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Data Show Surge in Female Inmates

May 21, 2006|From the Associated Press

NEW YORK — Oklahoma, Mississippi and the Mountain states have set the pace in increasing imprisonment of women, while several Northeastern states are curtailing the practice, according to a new report detailing sharp regional differences in the handling of female offenders.

The report, to be released today by the New York-based Women's Prison Assn., is described as the most comprehensive state-by-state breakdown of the increase in incarceration of women over the last 30 years.

Overall, the number of female state inmates serving sentences of more than a year grew by 757% from 1977 to 2004, nearly twice the 388% increase for men, the report said.

Though the surge occurred nationwide, it was most notable in the Mountain states, where the number of incarcerated women soared by 1,600%, the report said.

Federal statistics cited in the report show Colorado had 72 female inmates in 1977 and 1,900 in 2004, while the comparable numbers increased from 28 to 647 in Idaho; from two to 473 in Montana; from 187 to 2,545 in Arizona; and from 30 to 502 in Utah.

Idaho, Wyoming and Montana were among six states, along with Oklahoma, North Dakota and Hawaii, where women made up more than 10% of the prison population in 2004, compared with the national average of 7%. In Rhode Island, by contrast, 3.2% of the inmates were women.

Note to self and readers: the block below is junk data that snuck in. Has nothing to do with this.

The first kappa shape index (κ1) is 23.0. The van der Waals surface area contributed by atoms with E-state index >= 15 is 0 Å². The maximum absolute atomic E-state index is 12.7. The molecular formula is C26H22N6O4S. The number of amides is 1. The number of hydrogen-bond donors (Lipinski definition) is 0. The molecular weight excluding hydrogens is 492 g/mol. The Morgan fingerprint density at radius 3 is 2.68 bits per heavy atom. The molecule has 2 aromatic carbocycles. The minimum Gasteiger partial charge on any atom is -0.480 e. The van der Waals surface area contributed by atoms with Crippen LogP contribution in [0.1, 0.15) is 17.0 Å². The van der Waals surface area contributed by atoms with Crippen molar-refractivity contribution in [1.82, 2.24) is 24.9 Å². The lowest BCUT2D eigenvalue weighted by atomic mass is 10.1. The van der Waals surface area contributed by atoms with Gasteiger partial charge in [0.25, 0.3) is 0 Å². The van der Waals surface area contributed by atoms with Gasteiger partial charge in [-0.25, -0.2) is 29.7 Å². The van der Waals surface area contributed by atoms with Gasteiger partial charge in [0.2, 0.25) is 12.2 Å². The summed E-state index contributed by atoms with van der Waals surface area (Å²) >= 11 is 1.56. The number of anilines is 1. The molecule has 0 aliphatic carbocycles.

Oklahoma had the highest per capita imprisonment rate for women: 129 behind bars for every 100,000 women in its population. Mississippi was second, with a rate of 107. Women in those states were about 10 times more likely to be imprisoned than women in Massachusetts and Rhode Island, which shared the lowest rate of 11.

Nationwide, there were 1.42 million inmates in state and federal prisons at the end of 2004, including 96,125 women -- up from 11,212 in 1977.

Though the overall surge of women behind bars has continued in recent years, it has tapered off in the Northeast, the report said. From 1999 to 2004, the number of female inmates dropped by 23% in New York and 21% in New Jersey -- part of broader reductions that also cut the number of male inmates.

The report concurred with previous analyses attributing much of the nationwide increase in women's imprisonment to the war on drugs. The proportion of women serving time for drug offenses has risen sharply in recent years, while the proportion convicted of serious violent crimes has dropped, it said.

Ann Jacobs, executive director of the Women's Prison Assn., said states with high rates of women behind bars should look closely at alternative sentencing, particularly mandatory treatment as an option for drug offenders.

The report urged an expansion of research to identify factors that have contributed to the increase of female inmates.

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